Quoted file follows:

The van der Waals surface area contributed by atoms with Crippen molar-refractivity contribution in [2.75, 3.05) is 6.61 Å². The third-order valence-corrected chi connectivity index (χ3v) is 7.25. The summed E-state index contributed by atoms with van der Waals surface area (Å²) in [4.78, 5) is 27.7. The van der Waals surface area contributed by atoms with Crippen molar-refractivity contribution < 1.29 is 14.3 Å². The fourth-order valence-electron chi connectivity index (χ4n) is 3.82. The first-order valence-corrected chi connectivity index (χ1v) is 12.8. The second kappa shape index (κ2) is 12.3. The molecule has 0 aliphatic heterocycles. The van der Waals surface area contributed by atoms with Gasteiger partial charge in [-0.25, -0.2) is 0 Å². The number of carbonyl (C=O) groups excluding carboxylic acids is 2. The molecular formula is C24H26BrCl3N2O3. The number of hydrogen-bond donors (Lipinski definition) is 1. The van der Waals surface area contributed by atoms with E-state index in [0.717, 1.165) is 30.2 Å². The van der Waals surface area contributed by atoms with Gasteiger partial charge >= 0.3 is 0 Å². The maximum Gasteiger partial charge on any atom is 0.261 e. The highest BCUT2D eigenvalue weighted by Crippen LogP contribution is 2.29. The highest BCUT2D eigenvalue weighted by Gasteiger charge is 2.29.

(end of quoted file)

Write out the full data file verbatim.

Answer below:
The van der Waals surface area contributed by atoms with Crippen molar-refractivity contribution in [2.75, 3.05) is 6.61 Å². The third-order valence-corrected chi connectivity index (χ3v) is 7.25. The summed E-state index contributed by atoms with van der Waals surface area (Å²) in [4.78, 5) is 27.7. The van der Waals surface area contributed by atoms with Crippen molar-refractivity contribution < 1.29 is 14.3 Å². The fourth-order valence-electron chi connectivity index (χ4n) is 3.82. The first-order valence-corrected chi connectivity index (χ1v) is 12.8. The second kappa shape index (κ2) is 12.3. The molecule has 0 aliphatic heterocycles. The van der Waals surface area contributed by atoms with Gasteiger partial charge in [-0.25, -0.2) is 0 Å². The number of carbonyl (C=O) groups excluding carboxylic acids is 2. The molecular formula is C24H26BrCl3N2O3. The number of hydrogen-bond donors (Lipinski definition) is 1. The van der Waals surface area contributed by atoms with E-state index in [0.717, 1.165) is 30.2 Å². The van der Waals surface area contributed by atoms with Gasteiger partial charge >= 0.3 is 0 Å². The maximum Gasteiger partial charge on any atom is 0.261 e. The highest BCUT2D eigenvalue weighted by Crippen LogP contribution is 2.29. The highest BCUT2D eigenvalue weighted by Gasteiger charge is 2.29.